Too often I get caught up in the daily stresses to enjoy my time at university where I am studying something I’m actually really passionate about. When that happens I know I need to slow down, take a break and grab a skinny late in the 4 West Café and dedicate all my attention to the latest gossip. Now that may not be how you like to spend time with your friends, but it is important to have a social base, even if it feels like it is unnecessary or pointless because you’re only here for a year. But a year is a very long time, regardless of how quickly it goes. Sometimes I get so worked up trying to achieve my best that I forget to take the time to breathe and appreciate all the perks student life has to offer and that will soon be gone.

As I live off campus like most master’s students, I like to make the most of my trips into uni and tend to stay for several hours. In a way it’s the best way to also maximise time with friends, as it always seems impossible to organise something off campus. We always break for lunch. By the time 12:30 rolls around we’ve had our eyes on the clock for the past hour and a half. The Calverton Rooms is our first port of call, though we have fun trying the different food venues.

After a big assessment hand-in day, my course mates and I regroup and go to the Student Union to grab a pint and try to not dwell on it too much. Though none of us are fans of pool, we do like to play ping-pong in the Plug. I think it’s really important to try and break up your day whilst on campus, and not only associate it as a place to do work. Have an annoyingly long gap between two lectures? Go to a gym class, partake in yoga or pilates. Hit the treadmill and sweat it out if it has been a really tough day.

My peers have made the most of the brilliant Graduate Centre Common Room. It’s an area in 4 West that can be used for studious work and more relaxing activities. There is a large collection of contemporary films on loan in the library, and an impromptu decision resulted in an early break from studying and watching Love Actually on the projector in the Graduate Centre in the weeks leading up to Christmas. We definitely bonded over the soppy romance and felt much better afterwards and we were able to attack our revision more positively the next day, because we had destressed.

Another thing to make sure to look out for are emails and messages on the TV screens. Yes, we do get inundated by tons of emails and half of them never seem relevant. However, sometimes there are great opportunities to have fun on and off campus. Make sure to take full advantage of those coffee mornings the PGBio society advertises weekly. Nothing says TGIF like tea and biscuits after a long hard week. It’s a great way to meet people doing different types of postgraduate degrees as I, myself, normally only see taught master’s students.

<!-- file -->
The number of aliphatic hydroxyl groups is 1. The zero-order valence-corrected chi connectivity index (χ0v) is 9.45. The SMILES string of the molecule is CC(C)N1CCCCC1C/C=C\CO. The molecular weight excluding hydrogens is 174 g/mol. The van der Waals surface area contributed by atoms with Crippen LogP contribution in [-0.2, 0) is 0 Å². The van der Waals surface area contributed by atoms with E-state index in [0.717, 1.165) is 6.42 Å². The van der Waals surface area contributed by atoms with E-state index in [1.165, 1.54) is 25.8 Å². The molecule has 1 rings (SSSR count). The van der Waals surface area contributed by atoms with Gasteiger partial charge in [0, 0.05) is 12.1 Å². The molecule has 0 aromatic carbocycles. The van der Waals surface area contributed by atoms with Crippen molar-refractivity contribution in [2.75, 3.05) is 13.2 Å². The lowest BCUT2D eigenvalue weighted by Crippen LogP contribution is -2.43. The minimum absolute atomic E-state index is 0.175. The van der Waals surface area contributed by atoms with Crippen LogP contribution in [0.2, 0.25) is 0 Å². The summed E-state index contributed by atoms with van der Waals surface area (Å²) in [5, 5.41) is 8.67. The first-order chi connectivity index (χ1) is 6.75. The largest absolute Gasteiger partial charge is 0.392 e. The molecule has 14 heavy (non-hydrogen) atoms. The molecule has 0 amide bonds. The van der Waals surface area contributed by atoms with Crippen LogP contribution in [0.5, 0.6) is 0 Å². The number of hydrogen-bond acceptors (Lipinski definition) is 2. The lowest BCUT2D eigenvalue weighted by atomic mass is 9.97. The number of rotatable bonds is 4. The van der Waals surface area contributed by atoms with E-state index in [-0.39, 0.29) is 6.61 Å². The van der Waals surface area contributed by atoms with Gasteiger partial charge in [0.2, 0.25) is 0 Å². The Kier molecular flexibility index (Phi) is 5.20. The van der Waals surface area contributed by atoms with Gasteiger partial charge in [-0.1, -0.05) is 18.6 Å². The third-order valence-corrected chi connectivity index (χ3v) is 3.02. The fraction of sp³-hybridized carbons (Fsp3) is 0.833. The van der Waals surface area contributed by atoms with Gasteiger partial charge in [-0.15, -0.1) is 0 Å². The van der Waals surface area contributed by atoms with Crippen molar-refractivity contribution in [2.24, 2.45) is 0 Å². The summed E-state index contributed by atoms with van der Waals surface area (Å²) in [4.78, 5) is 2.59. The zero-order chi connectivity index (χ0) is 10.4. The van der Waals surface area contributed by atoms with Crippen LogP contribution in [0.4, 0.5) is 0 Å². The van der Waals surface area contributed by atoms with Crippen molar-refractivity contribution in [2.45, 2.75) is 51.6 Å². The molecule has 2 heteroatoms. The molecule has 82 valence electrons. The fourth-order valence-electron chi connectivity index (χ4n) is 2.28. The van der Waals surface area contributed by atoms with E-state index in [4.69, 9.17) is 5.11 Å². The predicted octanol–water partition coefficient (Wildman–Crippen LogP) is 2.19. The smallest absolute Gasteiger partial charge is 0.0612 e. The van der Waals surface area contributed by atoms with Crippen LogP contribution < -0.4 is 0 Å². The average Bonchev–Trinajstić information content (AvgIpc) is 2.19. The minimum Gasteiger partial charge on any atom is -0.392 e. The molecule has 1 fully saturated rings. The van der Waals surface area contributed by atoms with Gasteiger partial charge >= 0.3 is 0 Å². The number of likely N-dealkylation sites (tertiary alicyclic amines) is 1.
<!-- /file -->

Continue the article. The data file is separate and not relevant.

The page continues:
Events I went to this term include the Bath University carol service in the gorgeous Bath Abbey and the Science Showcase at The Edge and the PGBIO society Halloween party. The showcase was a particularly fun night of listening about a topic I am very familiar with, but and we can all agree a comedy cabaret is 100 times more entertaining than any lecture. I also made the time to attend the post-graduate welcome party in The Tub (top of the Student Union) at the start of term. Who says that post-graduate students can’t party and make use of those great SU prices and drink deals? Undergrads do not have monopoly on the fun in Bath. Letting my hair down and getting down with my friends quickly chases away any sense of worry. At least until the next morning.

I cannot stress enough the importance of making the most of your time. Set aside some free time for activities and socialising. All work and no play makes for a very dull student life and will quickly lead to you burning out and feeling demotivated. Your course mates or other students know exactly what you are going through and together you will go through the ups and downs of this crazy year. For the first time I consider myself an actual scientist. It has a lot to do with being surrounded by such like-minded people. Master’s are so specific and they require more passion than any previous stage of your education. The university offers numerous supporting services, but I find slowing down and chilling with friends the best remedy for most cases of the blues.